Philadelphia 11th January 1782
I had, yesterday Evening, the honor of receiving your Excellency’s favor of the 2d. I am apprehensive that you have misunderstood the full meaning of my letter of the 6th of December, as I infer from yours that you suppose the meeting of Commissioners is intended principally to facilitate the exchange of prisoners. That will undoubtedly be one of the objects: but the primary one will be "to liquidate the expences of maintaining prisoners and to make solid arrangements for providing for them in future." The mere business of exchange is so well settled and understood that our respective Commissaries are competent to the adjustment of that point.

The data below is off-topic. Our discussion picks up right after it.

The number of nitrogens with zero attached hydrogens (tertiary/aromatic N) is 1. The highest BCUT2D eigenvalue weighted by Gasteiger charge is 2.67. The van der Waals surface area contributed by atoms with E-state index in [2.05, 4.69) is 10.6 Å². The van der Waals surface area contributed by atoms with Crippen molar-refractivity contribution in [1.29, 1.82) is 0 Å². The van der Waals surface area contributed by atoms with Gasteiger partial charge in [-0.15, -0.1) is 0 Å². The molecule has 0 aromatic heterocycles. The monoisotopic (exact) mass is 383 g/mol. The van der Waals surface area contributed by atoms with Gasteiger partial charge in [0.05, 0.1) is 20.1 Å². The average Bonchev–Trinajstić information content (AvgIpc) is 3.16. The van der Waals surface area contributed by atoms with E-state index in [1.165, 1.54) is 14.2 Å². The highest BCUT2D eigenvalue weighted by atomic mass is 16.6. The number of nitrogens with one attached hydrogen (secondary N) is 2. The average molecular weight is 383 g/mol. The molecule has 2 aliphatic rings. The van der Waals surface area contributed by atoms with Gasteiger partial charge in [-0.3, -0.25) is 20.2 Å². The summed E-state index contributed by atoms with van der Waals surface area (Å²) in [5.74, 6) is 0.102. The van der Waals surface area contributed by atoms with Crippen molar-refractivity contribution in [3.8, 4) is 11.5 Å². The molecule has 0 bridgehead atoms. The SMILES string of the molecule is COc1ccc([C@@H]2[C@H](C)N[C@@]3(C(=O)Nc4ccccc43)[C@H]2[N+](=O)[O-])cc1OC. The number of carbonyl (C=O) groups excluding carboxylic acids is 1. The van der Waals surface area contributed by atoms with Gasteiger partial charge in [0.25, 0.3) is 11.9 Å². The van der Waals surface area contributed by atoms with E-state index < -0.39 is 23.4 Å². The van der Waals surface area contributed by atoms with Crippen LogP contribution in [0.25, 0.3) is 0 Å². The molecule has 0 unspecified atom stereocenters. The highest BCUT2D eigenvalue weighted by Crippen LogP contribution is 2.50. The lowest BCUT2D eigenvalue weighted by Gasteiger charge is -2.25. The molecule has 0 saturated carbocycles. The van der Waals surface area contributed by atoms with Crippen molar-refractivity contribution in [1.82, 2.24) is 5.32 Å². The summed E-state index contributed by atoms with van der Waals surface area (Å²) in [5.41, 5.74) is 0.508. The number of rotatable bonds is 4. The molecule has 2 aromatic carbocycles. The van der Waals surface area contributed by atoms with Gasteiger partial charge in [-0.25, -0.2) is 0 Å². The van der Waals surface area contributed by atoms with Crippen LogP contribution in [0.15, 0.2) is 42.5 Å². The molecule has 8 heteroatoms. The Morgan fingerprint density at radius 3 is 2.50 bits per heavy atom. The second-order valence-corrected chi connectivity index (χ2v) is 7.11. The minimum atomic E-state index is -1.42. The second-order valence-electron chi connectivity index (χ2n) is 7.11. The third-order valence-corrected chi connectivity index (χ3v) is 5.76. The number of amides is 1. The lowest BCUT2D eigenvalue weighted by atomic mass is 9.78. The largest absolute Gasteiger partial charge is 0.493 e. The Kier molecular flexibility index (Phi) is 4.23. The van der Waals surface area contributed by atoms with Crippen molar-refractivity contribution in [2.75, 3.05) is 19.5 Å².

As the Commissioners named by me will go fully prepared for the purposes I have mentioned, I have thought it proper to be thus explicit with your Excellency that there may be no disappointment. I shall await your answer, after which the time and place shall be fixed.
The American Commissary General of Prisoners has directions to send in Twenty Cords of Wood for the use of our prisoners. You will be pleased to grant passports upon his application for that quantity, and for a person to go in and make the proper distribution of it.
I shall forward the packet for the Count de Rochambeau by the first oppertunity. I have the honor to be Your Excellency’s Most obt and humble servt
P: Carlton Papers.